The Roots’ Questlove tweeted today: “remember: EVERY human being deserves civil treatment. (problem is, do you see everyone as a flesh and blood human being?)” As the St. Louis Post-Dispatch reports, Wiz Khalifa and Young Jeezy paid tribute to Brown in an understated, classy way in their concert in the area last night.
“I wanna talk to you about dreams,” Jeezy is quoted as saying. “If your dreams don’t scare you, you aren’t dreaming big enough. Do I got any big dreamers in the house? I wanna dedicate this to a big dreamer. His dreams were taken away from him. We (are going to) dream for Michael Brown tonight.”
It echoes the nonviolent protest that emerged from some rappers and singers in response to the shooting death of another unarmed African-American student, 17-year-old Trayvon Martin, two years ago. Frank Ocean, Diddy, Swizz Beatz, Nelly, Ludacris, Jamie Foxx and others posted photos of themselves wearing hooded sweatshirts in protest, as Vibe reported.
Martin’s example also recalls a more famous example of how many Americans continue to misunderstand rap in horrifying ways. A chain email at the time showing a picture of rapper the Game circulated, with the words, “Is This Little Trayvon Martin.”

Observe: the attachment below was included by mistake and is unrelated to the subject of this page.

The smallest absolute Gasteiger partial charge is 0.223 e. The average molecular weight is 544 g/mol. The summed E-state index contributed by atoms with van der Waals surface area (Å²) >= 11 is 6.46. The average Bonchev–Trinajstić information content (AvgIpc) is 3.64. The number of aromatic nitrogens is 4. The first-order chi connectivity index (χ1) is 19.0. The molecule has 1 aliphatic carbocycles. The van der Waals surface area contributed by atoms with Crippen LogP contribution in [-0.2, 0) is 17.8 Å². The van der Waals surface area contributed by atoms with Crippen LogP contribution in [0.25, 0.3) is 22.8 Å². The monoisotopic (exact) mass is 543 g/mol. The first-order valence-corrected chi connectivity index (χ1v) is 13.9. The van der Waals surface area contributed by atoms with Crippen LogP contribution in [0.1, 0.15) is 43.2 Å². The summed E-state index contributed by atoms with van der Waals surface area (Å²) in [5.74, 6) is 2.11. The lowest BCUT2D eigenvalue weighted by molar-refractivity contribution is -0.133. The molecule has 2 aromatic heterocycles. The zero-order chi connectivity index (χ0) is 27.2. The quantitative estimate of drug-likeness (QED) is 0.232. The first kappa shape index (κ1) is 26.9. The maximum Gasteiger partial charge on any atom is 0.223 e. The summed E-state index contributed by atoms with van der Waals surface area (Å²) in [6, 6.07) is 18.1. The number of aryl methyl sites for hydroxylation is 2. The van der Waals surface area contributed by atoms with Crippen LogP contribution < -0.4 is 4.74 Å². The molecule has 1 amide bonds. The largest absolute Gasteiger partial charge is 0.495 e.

The memory of that chain email is yet another reason to applaud the recent hashtag #IfTheyGunnedMeDown, as featured in The New York Times — the photos people will use to misrepresent young African-Americans based on stereotypes apparently don’t even need to be of the right person.
As of this post, police have been urging protesters not to rally at night. A witness to the shooting has finally spoken to the FBI and police, telling a reporter (via USA Today) that Brown’s back was turned to the police officer and his hands were in the air when he was shot “like an animal” in the chest and head. The gunman’s identity is not yet public.
And Brown’s father, Michael Brown Sr., another person experiencing unimaginable pain and loss, has said: “I need all of us to come together and do it right, the right way, so we can get something done about this. No violence.”